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Carat has sealed its deal to acquire Media Buying Services International, New York, the first part of a three-year strategy to make the European media independent a major player in the U.S.

"We plan to grow MBS organically, but if something else shows up we will consider another acquisition," said Stig Karlsen, a Dane who recently relocated to New York to become president of Carat/North America.

Mr. Karlsen said Carat wants to involve advertisers in event sponsorship and get involved in the Internet.

When the Carat/Media Buying Services talks were first reported (AA, May 20), Carat was said to be interested in an East-West strategy and had talked to International Communications Group, Los Angeles. International Communications Chairman-CEO Andrew Butcher is close friends with Matt Bryant, president of Media Buying Services, both being expatriate Brits who once worked together.

But Mr. Butcher continues to say International Communications isn't for sale.


Carat also is looking for an American to appoint as its U.S. CEO.

"I represent the Carat culture here," Mr. Karlsen said. "But we are not making the assumption we can just land here and know America. We will rely a lot on Matt, with his years of experience here, and with whomever we choose to be CEO."

Carat's primary strategy here will be twofold: convince its non-U.S.-based multinational clients to use its services in the U.S. and recruit major, blue-chip U.S.-based multinationals to the Carat fold.

"When we go into a new country, we pursue a two-way strategy," said Hans-Henning Ihlefeld, chief financial officer at HMS/

Carat, Wiesbaden, Germany. "First off, some of our international clients express the wish we would be in [the new] country. In the U.S. case, our clients Volkswagen, Philips and Kellogg will welcome a Carat office in the U.S.

"Secondly, we also hope to attract new international clients, [such as] U.S. companies now in Europe, for instance, McDonald's, Kodak or Coca-Cola, which are not yet working with us" across Europe.

Lorna Tilbian, an analyst at U.K. stockbroker Panmure Gordon, agreed Carat needed to make an acquisition here to legitimize its U.S. presence.

"You can go into Hong Kong with Volkswagen saying we'll give you a try, but you can't get into the U.S. that way," she said. "They needed that brass plate on the door."


So far, European clients aren't publicly committing themselves to working with Carat here. VW did not return calls; Philips confirmed the Dutch electronics group has an exclusive media buying agreement with Carat for Western and Eastern Europe but would not comment on U.S. plans.

Nor does it seem the U.S. agencies representing Carat clients have been notified of any changes. For example, a media executive at Arnold Communications, Boston, which does both VW's U.S. creative and media, said no changes have been discussed.

More difficult is getting U.S.-based clients to switch to Carat in their home country.

"We've been competing with Matt for a long time," said a media executive at a major New York-based agency. "I don't see why his hooking up with Carat will really change things."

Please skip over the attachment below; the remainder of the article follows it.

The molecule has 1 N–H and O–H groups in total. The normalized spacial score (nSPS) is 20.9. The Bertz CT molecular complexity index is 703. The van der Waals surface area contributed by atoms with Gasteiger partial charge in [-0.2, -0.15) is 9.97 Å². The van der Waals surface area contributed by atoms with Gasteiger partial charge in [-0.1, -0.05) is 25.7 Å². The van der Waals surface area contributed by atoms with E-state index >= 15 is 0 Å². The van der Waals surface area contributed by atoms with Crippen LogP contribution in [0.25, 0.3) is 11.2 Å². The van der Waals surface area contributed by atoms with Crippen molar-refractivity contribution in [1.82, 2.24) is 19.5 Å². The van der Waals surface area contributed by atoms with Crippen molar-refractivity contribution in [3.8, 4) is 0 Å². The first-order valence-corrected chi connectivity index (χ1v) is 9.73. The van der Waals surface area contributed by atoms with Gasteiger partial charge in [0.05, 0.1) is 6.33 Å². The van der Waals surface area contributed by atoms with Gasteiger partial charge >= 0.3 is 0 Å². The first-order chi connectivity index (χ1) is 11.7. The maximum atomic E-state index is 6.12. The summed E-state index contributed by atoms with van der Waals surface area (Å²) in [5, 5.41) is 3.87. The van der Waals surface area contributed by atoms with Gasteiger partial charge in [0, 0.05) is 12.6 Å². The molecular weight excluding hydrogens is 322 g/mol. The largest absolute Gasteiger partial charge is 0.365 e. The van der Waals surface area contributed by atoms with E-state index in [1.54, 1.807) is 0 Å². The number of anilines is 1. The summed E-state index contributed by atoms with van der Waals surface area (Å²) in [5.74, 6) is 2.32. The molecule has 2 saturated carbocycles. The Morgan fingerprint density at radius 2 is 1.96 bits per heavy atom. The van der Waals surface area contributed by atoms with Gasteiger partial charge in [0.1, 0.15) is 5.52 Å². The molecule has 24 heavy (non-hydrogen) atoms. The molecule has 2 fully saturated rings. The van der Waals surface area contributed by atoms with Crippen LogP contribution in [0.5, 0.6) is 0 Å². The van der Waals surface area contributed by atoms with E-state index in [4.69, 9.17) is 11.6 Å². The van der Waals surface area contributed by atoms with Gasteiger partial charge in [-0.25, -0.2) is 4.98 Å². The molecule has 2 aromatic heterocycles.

Mr. Karlsen said he hopes otherwise, and he said Carat will bring elements to the marketplace that are indeed different.

"One of our strengths in Europe has been our expertise in research," he said. This leads to accountability, "how the media strategy effects marketing and sales."


Mr. Karlsen's claim is more than a sales pitch, said Roger Godbeer, global director of media, global sales and marketing effectiveness at Colgate-Palmolive Co.

Although Colgate isn't a Carat client, "Their research does stand out," he said. "They have some sophisticated media packages on the software side, and if they can duplicate that kind of data here I think they'll shake up this market. If they can give clients the kind of custom research they do in Europe, they will be a major contender here."

Crispin Davis, CEO of Carat parent Aegis, has built Carat's success in Europe-where it's the leading media independent with 11% of the market-by making it more than just a cut-rate media buyer.

The former Procter & Gamble Co. manager who came to Aegis with a new management team in November 1994-after a major cost-cutting and restructuring the previous year-has focused on prudent expansion and developing Carat's role as international media consultant to multinational clients.


With billings pushing $7 billion, "Carat has been a star performer," Ms. Tilbian said.

Now, with the acquisition of Media Buying Services, Carat hopes its foray into the U.S. will be equally successful.

At first though, it appeared Carat didn't know how to address the U.S. market. A few years ago, the shop tried hooking up with Western International Media, then the largest independent media buying service in the U.S. Western client Walt Disney Co. was looking for a European media connection, and Western President-CEO Dennis Holt introduced the two parties.

The plan was for Carat to then introduce Mr. Holt to a number of its clients so Western could service them in the U.S., as well as have Western continue feeding its clients to Carat.

But in a bitter falling-out, the informal linkup broke down, although Carat continues to represent Disney outside the U.S.

Mr. Holt, who declined to comment for this story, later sold Western International to Interpublic Group of Cos. Contributing: Dagmar Mussey.

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